Release of Mexican Gray Wolves makes critics howl
January 27, 1998
Web posted at: 3:33 p.m. EST (2033 GMT)
ALPINE, Arizona (CNN) -- Mexican Gray Wolves once ran wild in
the hills of Mexico and Arizona, and the U.S. government
helped farmers and ranchers eradicate the predator at the
turn of the century. Now the government wants to expand the
species -- and that has some people worried and angry.
Mexican Gray Wolves were declared an endangered species in
1976; today there are only 175 of the animals left -- all in
captivity. To boost the population, the government plans to
release the wolves in Arizona in about two months.
A wolf repopulation program already is under way in
Yellowstone National Park, triggering a lawsuit that could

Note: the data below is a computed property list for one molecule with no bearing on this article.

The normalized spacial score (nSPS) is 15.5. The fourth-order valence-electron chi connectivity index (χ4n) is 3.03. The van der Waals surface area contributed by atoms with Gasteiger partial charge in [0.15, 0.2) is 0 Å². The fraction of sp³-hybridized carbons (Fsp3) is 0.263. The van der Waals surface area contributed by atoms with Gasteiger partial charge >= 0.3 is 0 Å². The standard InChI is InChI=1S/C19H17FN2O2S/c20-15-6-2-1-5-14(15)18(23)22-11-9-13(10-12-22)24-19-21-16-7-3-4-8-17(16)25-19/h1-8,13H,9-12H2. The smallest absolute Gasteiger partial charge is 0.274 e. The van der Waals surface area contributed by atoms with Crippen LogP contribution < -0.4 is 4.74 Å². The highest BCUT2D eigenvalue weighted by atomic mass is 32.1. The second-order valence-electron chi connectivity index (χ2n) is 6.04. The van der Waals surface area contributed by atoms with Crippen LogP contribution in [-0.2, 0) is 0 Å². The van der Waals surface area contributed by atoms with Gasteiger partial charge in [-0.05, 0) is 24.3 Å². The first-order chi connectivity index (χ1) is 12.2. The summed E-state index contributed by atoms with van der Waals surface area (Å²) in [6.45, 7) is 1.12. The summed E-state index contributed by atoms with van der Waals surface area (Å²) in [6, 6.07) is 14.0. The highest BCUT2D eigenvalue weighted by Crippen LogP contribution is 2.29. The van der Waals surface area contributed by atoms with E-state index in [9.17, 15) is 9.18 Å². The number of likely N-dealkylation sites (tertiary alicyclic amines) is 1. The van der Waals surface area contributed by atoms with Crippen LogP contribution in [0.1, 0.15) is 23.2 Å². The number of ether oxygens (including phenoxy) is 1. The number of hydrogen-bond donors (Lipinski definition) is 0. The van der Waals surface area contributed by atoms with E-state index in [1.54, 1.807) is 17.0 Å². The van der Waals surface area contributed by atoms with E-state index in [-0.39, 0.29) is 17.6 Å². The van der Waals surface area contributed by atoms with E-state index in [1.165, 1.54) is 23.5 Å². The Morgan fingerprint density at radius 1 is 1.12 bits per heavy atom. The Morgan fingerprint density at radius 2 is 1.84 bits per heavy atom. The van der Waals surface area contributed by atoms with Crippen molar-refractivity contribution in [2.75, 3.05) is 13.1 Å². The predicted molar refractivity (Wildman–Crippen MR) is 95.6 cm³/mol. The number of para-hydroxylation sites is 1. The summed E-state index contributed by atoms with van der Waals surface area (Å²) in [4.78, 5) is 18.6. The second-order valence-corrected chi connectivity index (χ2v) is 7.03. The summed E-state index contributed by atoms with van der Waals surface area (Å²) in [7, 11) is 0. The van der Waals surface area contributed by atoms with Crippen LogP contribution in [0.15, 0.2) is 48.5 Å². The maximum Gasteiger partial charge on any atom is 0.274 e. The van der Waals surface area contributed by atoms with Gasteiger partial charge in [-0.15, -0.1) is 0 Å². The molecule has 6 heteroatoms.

halt the project.
"It's going to be a disaster for everybody that lives in this
country. Whether he's a hunter, whether he's a rancher -- it
doesn't matter what he is. It's going to be a disaster for
him economically, and also, people are going to be afraid to
go into the forest," rancher Hugh McKeen told CNN.
But environmentalist Craig Miller disagrees, saying it is
important for people go "beyond the myth of three hundred years ago and Little Red Ridinghood." ( 119K/9 sec. AIFF or WAV sound)
Because livestock inevitably will be threatened, an
environmental group working with the government promises to
reimburse ranchers for any livestock they lose to wolves.
Interior Secretary Bruce Babbitt also maintains that, despite the controversy, there is room in the wild for people and
wolves. ( 136K/11 sec. AIFF or WAV sound)
Correspondent Greg LaMotte contributed to this report.